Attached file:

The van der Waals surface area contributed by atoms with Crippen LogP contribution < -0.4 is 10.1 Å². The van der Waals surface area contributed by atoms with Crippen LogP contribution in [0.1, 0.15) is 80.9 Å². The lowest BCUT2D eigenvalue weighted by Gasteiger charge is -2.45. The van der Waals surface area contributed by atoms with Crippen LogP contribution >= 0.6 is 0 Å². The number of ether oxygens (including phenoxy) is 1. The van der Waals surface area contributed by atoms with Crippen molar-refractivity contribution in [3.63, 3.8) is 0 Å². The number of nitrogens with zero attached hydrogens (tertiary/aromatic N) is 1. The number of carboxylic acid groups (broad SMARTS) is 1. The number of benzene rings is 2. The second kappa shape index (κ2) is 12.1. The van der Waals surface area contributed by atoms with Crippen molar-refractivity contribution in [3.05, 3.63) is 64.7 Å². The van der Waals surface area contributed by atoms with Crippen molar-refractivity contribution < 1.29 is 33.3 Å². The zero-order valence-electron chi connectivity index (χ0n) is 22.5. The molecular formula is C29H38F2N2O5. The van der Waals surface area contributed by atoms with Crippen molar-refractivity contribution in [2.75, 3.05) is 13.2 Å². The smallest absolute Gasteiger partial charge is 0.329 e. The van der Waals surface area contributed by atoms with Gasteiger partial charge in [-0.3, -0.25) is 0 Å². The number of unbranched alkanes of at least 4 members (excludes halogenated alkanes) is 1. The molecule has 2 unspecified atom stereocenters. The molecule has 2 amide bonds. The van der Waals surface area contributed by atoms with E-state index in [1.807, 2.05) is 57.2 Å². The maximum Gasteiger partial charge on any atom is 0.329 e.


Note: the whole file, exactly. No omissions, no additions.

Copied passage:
The van der Waals surface area contributed by atoms with Crippen LogP contribution < -0.4 is 10.1 Å². The van der Waals surface area contributed by atoms with Crippen LogP contribution in [0.1, 0.15) is 80.9 Å². The lowest BCUT2D eigenvalue weighted by Gasteiger charge is -2.45. The van der Waals surface area contributed by atoms with Crippen LogP contribution >= 0.6 is 0 Å². The number of ether oxygens (including phenoxy) is 1. The van der Waals surface area contributed by atoms with Crippen molar-refractivity contribution in [3.63, 3.8) is 0 Å². The number of nitrogens with zero attached hydrogens (tertiary/aromatic N) is 1. The number of carboxylic acid groups (broad SMARTS) is 1. The number of benzene rings is 2. The second kappa shape index (κ2) is 12.1. The van der Waals surface area contributed by atoms with Crippen molar-refractivity contribution in [3.05, 3.63) is 64.7 Å². The van der Waals surface area contributed by atoms with Crippen molar-refractivity contribution < 1.29 is 33.3 Å². The zero-order valence-electron chi connectivity index (χ0n) is 22.5. The molecular formula is C29H38F2N2O5. The van der Waals surface area contributed by atoms with Crippen molar-refractivity contribution in [2.75, 3.05) is 13.2 Å². The smallest absolute Gasteiger partial charge is 0.329 e. The van der Waals surface area contributed by atoms with Gasteiger partial charge in [-0.3, -0.25) is 0 Å². The number of unbranched alkanes of at least 4 members (excludes halogenated alkanes) is 1. The molecule has 2 unspecified atom stereocenters. The molecule has 2 amide bonds. The van der Waals surface area contributed by atoms with E-state index in [1.807, 2.05) is 57.2 Å². The maximum Gasteiger partial charge on any atom is 0.329 e.